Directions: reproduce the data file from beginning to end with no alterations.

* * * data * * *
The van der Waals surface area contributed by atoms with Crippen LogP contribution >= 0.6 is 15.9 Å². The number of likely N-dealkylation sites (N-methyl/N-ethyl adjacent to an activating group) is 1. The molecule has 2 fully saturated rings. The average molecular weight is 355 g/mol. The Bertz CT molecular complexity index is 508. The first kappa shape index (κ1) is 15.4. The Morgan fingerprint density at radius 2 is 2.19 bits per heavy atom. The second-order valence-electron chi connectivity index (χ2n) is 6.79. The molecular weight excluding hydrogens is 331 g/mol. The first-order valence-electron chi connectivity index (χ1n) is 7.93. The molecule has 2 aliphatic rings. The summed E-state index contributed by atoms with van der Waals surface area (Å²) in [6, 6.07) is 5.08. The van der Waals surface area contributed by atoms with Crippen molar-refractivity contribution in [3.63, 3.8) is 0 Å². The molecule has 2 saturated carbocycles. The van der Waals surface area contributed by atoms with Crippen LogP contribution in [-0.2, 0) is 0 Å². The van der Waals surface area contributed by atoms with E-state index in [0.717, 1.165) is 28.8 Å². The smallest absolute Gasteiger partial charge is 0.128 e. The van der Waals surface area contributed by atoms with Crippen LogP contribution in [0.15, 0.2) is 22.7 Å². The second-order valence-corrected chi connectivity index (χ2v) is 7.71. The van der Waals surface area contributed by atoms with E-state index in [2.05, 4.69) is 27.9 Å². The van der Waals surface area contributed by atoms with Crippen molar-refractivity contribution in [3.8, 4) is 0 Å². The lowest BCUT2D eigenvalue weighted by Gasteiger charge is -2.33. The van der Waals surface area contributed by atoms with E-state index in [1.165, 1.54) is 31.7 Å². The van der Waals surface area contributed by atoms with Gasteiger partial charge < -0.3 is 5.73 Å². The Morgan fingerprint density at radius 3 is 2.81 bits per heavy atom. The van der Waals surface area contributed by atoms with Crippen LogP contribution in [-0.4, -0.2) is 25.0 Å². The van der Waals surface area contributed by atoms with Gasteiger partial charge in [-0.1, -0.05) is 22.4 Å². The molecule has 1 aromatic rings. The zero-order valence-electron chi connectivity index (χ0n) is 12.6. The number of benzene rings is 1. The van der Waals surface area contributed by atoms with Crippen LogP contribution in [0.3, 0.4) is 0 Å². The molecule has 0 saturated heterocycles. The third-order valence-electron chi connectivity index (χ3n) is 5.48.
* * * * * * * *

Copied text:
The van der Waals surface area contributed by atoms with Crippen LogP contribution >= 0.6 is 15.9 Å². The number of likely N-dealkylation sites (N-methyl/N-ethyl adjacent to an activating group) is 1. The molecule has 2 fully saturated rings. The average molecular weight is 355 g/mol. The Bertz CT molecular complexity index is 508. The first kappa shape index (κ1) is 15.4. The Morgan fingerprint density at radius 2 is 2.19 bits per heavy atom. The second-order valence-electron chi connectivity index (χ2n) is 6.79. The molecular weight excluding hydrogens is 331 g/mol. The first-order valence-electron chi connectivity index (χ1n) is 7.93. The molecule has 2 aliphatic rings. The summed E-state index contributed by atoms with van der Waals surface area (Å²) in [6, 6.07) is 5.08. The van der Waals surface area contributed by atoms with Crippen molar-refractivity contribution in [3.63, 3.8) is 0 Å². The molecule has 2 saturated carbocycles. The van der Waals surface area contributed by atoms with Crippen LogP contribution in [-0.2, 0) is 0 Å². The van der Waals surface area contributed by atoms with E-state index in [0.717, 1.165) is 28.8 Å². The smallest absolute Gasteiger partial charge is 0.128 e. The van der Waals surface area contributed by atoms with Crippen LogP contribution in [0.15, 0.2) is 22.7 Å². The second-order valence-corrected chi connectivity index (χ2v) is 7.71. The van der Waals surface area contributed by atoms with E-state index in [2.05, 4.69) is 27.9 Å². The van der Waals surface area contributed by atoms with Crippen molar-refractivity contribution in [3.8, 4) is 0 Å². The lowest BCUT2D eigenvalue weighted by Gasteiger charge is -2.33. The van der Waals surface area contributed by atoms with E-state index in [1.165, 1.54) is 31.7 Å². The van der Waals surface area contributed by atoms with Gasteiger partial charge < -0.3 is 5.73 Å². The Morgan fingerprint density at radius 3 is 2.81 bits per heavy atom. The van der Waals surface area contributed by atoms with Crippen LogP contribution in [-0.4, -0.2) is 25.0 Å². The van der Waals surface area contributed by atoms with Gasteiger partial charge in [-0.1, -0.05) is 22.4 Å². The molecule has 1 aromatic rings. The zero-order valence-electron chi connectivity index (χ0n) is 12.6. The number of benzene rings is 1. The van der Waals surface area contributed by atoms with Crippen LogP contribution in [0.3, 0.4) is 0 Å². The molecule has 0 saturated heterocycles. The third-order valence-electron chi connectivity index (χ3n) is 5.48.